Major injuries per 100,000 employees in the construction industry have fallen by a quarter since 2007/08, new statistics revealed today.
According to the Health and Safety Executive Annual Statistics Report, 173.2 major injuries - such as amputations, fractures and burns - were recorded per 1,000 construction workers last year, a drop of 25 per cent since 2007/08 and down from 180.5 incidents per 1,000 workers in 2009/10.
The figure represents around 9 per cent of reported major injuries across all industries in 2010/11 while construction employs five per cent of the total workforce.
The HSE figures also confirmed that 50 people were killed on site last year.
Fatal injuries are down by two-thirds on 20 years ago but up 22 per cent on 2009/10.
HSE estimates that 5,000 occupational cancer cases arise each year as a result of past exposures in the construction sector and an estimated 36,000 new cases of work related ill health were recorded.
In all around 2.3 million working days were lost due to self-reported work-related illness or workplace injury.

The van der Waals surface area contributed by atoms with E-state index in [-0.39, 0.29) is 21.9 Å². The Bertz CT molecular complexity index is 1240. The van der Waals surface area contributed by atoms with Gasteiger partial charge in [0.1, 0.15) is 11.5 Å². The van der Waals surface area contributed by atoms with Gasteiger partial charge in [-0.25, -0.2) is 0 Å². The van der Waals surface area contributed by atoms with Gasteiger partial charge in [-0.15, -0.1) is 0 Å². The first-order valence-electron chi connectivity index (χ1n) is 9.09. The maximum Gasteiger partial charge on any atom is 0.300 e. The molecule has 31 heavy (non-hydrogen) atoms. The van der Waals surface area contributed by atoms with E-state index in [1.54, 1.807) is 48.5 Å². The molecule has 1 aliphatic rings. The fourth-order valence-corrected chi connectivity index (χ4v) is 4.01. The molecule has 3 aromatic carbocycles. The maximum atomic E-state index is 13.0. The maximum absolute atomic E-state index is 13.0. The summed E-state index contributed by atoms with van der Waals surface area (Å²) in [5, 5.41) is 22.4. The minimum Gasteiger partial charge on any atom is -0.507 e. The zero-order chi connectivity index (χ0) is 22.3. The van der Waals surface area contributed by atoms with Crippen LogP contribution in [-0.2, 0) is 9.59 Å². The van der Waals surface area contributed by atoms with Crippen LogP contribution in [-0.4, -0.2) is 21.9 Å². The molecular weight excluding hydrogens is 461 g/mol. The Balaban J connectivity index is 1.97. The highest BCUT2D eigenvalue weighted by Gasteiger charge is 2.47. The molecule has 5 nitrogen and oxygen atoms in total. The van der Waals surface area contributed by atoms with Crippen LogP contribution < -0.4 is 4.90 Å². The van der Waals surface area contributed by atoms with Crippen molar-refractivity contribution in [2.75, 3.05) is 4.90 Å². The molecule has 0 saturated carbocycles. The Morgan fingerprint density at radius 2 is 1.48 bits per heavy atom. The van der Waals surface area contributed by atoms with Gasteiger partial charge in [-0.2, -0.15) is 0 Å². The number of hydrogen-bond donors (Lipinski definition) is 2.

Over three quarters of this was due to health problems and only a quarter due to injuries.
This equates to 1.1 days lost per worker.
HSE chair Judith Hackitt said: “The fall in the number of people being injured by work is of course to be welcomed but we did also see an increase in the number of fatalities during the year.
“Britain can be proud that it has one of the best health and safety records in Europe but as the increase in the number of fatalities makes clear we can never let up in our commitment to addressing the serious risks which continue to cause death and injury in workplaces.
“HSE will continue to work with employers, employees and other organisations to maintain and, where necessary improve, health and safety standards. We all have a responsibility to make sure serious workplace risks are sensibly managed.”
To view CN’s updated map of construciton fatalities, including 19 deaths from 2011/12, click here